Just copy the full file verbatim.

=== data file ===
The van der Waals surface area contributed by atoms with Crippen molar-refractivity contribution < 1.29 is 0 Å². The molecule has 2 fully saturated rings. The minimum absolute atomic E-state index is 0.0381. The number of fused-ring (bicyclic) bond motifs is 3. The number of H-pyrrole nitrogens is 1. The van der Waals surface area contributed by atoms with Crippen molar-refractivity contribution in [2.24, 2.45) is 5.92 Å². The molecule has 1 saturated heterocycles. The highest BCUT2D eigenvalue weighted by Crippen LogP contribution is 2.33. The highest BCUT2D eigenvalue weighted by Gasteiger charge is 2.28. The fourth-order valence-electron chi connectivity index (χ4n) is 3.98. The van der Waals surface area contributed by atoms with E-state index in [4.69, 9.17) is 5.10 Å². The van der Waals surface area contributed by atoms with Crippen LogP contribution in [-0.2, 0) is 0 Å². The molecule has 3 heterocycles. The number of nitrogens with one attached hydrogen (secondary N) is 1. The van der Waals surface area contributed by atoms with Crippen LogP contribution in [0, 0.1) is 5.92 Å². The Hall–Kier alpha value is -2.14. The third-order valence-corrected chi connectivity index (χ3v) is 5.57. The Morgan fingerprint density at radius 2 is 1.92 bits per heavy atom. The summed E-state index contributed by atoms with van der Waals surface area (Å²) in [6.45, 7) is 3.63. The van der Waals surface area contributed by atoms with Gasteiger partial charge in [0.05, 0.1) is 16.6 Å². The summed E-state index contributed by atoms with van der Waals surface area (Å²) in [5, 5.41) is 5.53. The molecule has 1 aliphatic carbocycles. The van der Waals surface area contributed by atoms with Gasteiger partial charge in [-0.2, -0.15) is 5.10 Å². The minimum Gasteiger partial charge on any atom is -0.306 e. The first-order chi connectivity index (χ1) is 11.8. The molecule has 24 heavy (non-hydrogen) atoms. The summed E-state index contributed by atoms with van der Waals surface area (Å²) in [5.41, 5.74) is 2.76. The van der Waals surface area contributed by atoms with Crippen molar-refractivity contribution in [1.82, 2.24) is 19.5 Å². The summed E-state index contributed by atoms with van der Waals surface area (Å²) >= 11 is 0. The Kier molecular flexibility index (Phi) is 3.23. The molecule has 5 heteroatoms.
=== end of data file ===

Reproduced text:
The van der Waals surface area contributed by atoms with Crippen molar-refractivity contribution < 1.29 is 0 Å². The molecule has 2 fully saturated rings. The minimum absolute atomic E-state index is 0.0381. The number of fused-ring (bicyclic) bond motifs is 3. The number of H-pyrrole nitrogens is 1. The van der Waals surface area contributed by atoms with Crippen molar-refractivity contribution in [2.24, 2.45) is 5.92 Å². The molecule has 1 saturated heterocycles. The highest BCUT2D eigenvalue weighted by Crippen LogP contribution is 2.33. The highest BCUT2D eigenvalue weighted by Gasteiger charge is 2.28. The fourth-order valence-electron chi connectivity index (χ4n) is 3.98. The van der Waals surface area contributed by atoms with E-state index in [4.69, 9.17) is 5.10 Å². The van der Waals surface area contributed by atoms with Crippen LogP contribution in [-0.2, 0) is 0 Å². The molecule has 3 heterocycles. The number of nitrogens with one attached hydrogen (secondary N) is 1. The van der Waals surface area contributed by atoms with Crippen LogP contribution in [0, 0.1) is 5.92 Å². The Hall–Kier alpha value is -2.14. The third-order valence-corrected chi connectivity index (χ3v) is 5.57. The Morgan fingerprint density at radius 2 is 1.92 bits per heavy atom. The summed E-state index contributed by atoms with van der Waals surface area (Å²) in [6.45, 7) is 3.63. The van der Waals surface area contributed by atoms with Gasteiger partial charge in [0.05, 0.1) is 16.6 Å². The summed E-state index contributed by atoms with van der Waals surface area (Å²) in [5, 5.41) is 5.53. The molecule has 1 aliphatic carbocycles. The van der Waals surface area contributed by atoms with Gasteiger partial charge in [-0.2, -0.15) is 5.10 Å². The minimum Gasteiger partial charge on any atom is -0.306 e. The first-order chi connectivity index (χ1) is 11.8. The molecule has 24 heavy (non-hydrogen) atoms. The summed E-state index contributed by atoms with van der Waals surface area (Å²) in [5.41, 5.74) is 2.76. The van der Waals surface area contributed by atoms with Crippen molar-refractivity contribution in [1.82, 2.24) is 19.5 Å². The summed E-state index contributed by atoms with van der Waals surface area (Å²) >= 11 is 0. The Kier molecular flexibility index (Phi) is 3.23. The molecule has 5 heteroatoms.